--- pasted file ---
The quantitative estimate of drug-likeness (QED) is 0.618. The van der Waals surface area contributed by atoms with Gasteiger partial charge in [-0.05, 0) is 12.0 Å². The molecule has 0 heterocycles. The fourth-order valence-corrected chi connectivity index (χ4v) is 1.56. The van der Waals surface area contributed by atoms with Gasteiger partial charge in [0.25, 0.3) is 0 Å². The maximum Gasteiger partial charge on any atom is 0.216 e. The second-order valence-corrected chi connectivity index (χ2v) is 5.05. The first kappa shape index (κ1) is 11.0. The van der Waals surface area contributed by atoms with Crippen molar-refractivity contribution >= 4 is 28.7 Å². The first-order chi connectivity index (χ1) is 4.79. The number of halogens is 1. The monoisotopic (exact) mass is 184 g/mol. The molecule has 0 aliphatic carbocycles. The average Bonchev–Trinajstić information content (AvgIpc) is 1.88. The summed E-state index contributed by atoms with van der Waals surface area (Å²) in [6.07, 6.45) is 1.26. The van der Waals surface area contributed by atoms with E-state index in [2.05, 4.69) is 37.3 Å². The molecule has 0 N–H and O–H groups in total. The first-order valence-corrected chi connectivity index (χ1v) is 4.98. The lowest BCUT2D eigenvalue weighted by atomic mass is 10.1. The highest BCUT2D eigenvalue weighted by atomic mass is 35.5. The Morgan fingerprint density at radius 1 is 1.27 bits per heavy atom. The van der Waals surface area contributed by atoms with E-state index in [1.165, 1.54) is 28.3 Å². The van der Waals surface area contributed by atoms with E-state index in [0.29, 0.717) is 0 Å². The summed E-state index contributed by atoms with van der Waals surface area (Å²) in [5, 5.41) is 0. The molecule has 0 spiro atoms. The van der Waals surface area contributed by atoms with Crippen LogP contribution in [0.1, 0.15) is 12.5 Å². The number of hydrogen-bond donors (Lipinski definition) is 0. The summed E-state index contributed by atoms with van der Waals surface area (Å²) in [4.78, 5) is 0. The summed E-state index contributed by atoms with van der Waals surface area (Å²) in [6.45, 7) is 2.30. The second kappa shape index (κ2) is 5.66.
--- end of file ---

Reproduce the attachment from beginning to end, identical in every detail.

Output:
The quantitative estimate of drug-likeness (QED) is 0.618. The van der Waals surface area contributed by atoms with Gasteiger partial charge in [-0.05, 0) is 12.0 Å². The molecule has 0 heterocycles. The fourth-order valence-corrected chi connectivity index (χ4v) is 1.56. The van der Waals surface area contributed by atoms with Gasteiger partial charge in [0.25, 0.3) is 0 Å². The maximum Gasteiger partial charge on any atom is 0.216 e. The second-order valence-corrected chi connectivity index (χ2v) is 5.05. The first kappa shape index (κ1) is 11.0. The van der Waals surface area contributed by atoms with Crippen molar-refractivity contribution >= 4 is 28.7 Å². The first-order chi connectivity index (χ1) is 4.79. The number of halogens is 1. The monoisotopic (exact) mass is 184 g/mol. The molecule has 0 aliphatic carbocycles. The average Bonchev–Trinajstić information content (AvgIpc) is 1.88. The summed E-state index contributed by atoms with van der Waals surface area (Å²) in [6.07, 6.45) is 1.26. The van der Waals surface area contributed by atoms with E-state index in [2.05, 4.69) is 37.3 Å². The molecule has 0 N–H and O–H groups in total. The first-order valence-corrected chi connectivity index (χ1v) is 4.98. The lowest BCUT2D eigenvalue weighted by atomic mass is 10.1. The highest BCUT2D eigenvalue weighted by atomic mass is 35.5. The Morgan fingerprint density at radius 1 is 1.27 bits per heavy atom. The van der Waals surface area contributed by atoms with E-state index in [1.165, 1.54) is 28.3 Å². The van der Waals surface area contributed by atoms with E-state index in [0.29, 0.717) is 0 Å². The summed E-state index contributed by atoms with van der Waals surface area (Å²) in [5, 5.41) is 0. The molecule has 0 spiro atoms. The van der Waals surface area contributed by atoms with Crippen LogP contribution in [0.1, 0.15) is 12.5 Å². The number of hydrogen-bond donors (Lipinski definition) is 0. The summed E-state index contributed by atoms with van der Waals surface area (Å²) in [4.78, 5) is 0. The summed E-state index contributed by atoms with van der Waals surface area (Å²) in [6.45, 7) is 2.30. The second kappa shape index (κ2) is 5.66.